Academic journal article Economic Inquiry

Attendance Rates, Political Shirking, and the Effect of Post-Elective Office Employment

Academic journal article Economic Inquiry

Attendance Rates, Political Shirking, and the Effect of Post-Elective Office Employment

Article excerpt



Political shirking--the degree to which a politican's actions deviate from the wishes of his constituents--can take many different dimensions. Economists (e.g., Amacher and Boyes [1978], Davis and Porter [1989], Dougan and Munger [1989], Kalt and Zupan [1984], Lott [1987d], Nelson and Siberberg [1987], and Peltzman [1984]) have debated whether shirking exists in how a politician votes when he does vote. This divergence is measured through some particular "special interest" voting ratings (e.g., American Conservative Union, Americans for Democratic Action, etc.). However, shirking can obviously take as many forms as there are outputs that a politician produces. Besides how he votes, he also produces services for his constituents involving everything from being personally available to listen to the constituents' grievances to ensuring effective handling of case work by his staff (see, for example, Fiorina [1977], Fenno [1978], and Cain et al. [1987]). (1) One dimension that has not been sufficiently examined is the extent to which politicians shirk by failing to vote on pending legislation. (2) No attention has been given to which mechanisms will make this particular type of shirking relatively more costly.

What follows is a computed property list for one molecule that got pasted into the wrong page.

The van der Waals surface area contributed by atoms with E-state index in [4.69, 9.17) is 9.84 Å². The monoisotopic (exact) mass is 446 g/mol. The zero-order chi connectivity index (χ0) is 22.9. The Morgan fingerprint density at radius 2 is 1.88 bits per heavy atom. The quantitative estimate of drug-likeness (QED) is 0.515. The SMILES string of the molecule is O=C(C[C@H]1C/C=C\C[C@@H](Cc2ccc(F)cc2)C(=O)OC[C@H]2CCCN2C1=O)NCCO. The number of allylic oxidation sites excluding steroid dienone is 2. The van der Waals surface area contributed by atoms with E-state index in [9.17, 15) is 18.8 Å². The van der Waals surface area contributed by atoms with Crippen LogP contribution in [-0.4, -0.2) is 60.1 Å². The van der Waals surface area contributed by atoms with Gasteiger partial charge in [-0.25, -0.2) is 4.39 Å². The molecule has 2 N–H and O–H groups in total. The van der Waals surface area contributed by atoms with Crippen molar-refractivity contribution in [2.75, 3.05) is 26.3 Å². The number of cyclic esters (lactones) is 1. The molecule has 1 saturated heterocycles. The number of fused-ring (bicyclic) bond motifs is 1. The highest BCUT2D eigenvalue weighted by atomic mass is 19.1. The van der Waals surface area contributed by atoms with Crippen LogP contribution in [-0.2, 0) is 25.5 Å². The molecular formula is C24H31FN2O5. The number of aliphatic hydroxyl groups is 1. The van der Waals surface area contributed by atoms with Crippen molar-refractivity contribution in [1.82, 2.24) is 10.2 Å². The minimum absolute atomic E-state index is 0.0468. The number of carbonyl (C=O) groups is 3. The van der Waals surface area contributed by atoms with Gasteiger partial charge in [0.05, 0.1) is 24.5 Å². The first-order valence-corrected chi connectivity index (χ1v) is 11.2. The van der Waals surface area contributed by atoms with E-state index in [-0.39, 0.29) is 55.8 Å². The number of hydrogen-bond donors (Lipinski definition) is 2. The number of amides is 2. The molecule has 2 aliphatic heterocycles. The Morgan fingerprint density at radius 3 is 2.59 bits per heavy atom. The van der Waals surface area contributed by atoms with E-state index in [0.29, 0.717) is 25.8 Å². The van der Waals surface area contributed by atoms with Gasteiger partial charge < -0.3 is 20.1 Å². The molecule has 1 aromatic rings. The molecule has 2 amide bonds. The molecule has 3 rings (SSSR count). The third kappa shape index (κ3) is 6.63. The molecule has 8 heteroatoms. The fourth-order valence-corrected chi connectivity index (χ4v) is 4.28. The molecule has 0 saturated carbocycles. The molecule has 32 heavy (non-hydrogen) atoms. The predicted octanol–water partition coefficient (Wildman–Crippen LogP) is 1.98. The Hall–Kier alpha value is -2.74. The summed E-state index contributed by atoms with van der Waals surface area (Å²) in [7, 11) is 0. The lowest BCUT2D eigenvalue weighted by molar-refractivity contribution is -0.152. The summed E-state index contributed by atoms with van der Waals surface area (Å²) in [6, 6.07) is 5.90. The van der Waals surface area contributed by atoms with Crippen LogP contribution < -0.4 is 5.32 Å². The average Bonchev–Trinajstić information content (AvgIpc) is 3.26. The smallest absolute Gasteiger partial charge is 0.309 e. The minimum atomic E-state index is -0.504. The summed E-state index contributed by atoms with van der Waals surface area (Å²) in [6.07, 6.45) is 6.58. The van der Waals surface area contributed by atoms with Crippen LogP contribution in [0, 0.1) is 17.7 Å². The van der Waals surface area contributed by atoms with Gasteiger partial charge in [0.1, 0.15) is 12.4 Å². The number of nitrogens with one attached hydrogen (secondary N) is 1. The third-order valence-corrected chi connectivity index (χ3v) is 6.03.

Most economists agree that opportunitic behavior by politicians is limited by the threat of reelection (e.g., Amacher and Boyes [1978], Barro [1973], Kalt and Zupan [1984], Nelson [1976], and Telser [1976]). (3) By implication, the level of shirking should be the greatest when a politician decides to leave office. However, this opportunistic behavior might be reduced to the extent that political parties or constituencies impose costs for shirking through affecting politicisns' post-elective office career or the careers of their children. Thus, a politicians' last term in elective office may not represent his "last period" in any meaningful sense.

The next section outlines the differing views on how politicians act when they no longer face the threat of reelection. Section III describes some empirical evidence on what mechanisms may prevent this last-period problem. The final section discusses the impliactions of these results.


Whether economists view politicians as ideologues (e.g., Kau and Rubin [1979] and Kalt and Zupan [1984]) or as simply attempting to maximize political support (e.g., Barro [1973], Ferejohn [1986], Nelson [1976], and Peltzman [1984]), the threat of reelection is seen as preventing shirking. As Kalt and Zupan [1984, 298] phrase it, "it appears that the proximity of the next election inhibits ideological shirking."

Even those who do not view the last period as affecting how a politician votes argue that it will affect how often he votes. Lott [1987a; 1987b] has argued that if voters can determine and elect politicians that have ideological preferences corresponding exactly to the wishes of constituents, politicians' voting patterns should continue to reflect those values even when the cost of shirking, in terms of forgone future votes, is low. The penalty to ideologues of not votingfor their constituency in the last period when they no longer face reelection is the forgone utility from not doing what they personally value. Assuming that politicians also desire leisure, politicians should continue to vote for what they believe in, but they should vote less frequently since they no longer receive the additional return of larger future support.

Mechanisms to overcome this last-period problem have been suggested by Becker and Stigler [1974, 9-10]. They argue that opportunistic behavior can be controlled if officeholders face the loss of a pension (or, equivalently, a posted bond) in the event of opportunistic behavior in their last term. However, the actual pension system does not effectively eliminate the last period for politicians, since retirement payments are not based on cheating in the last period. …

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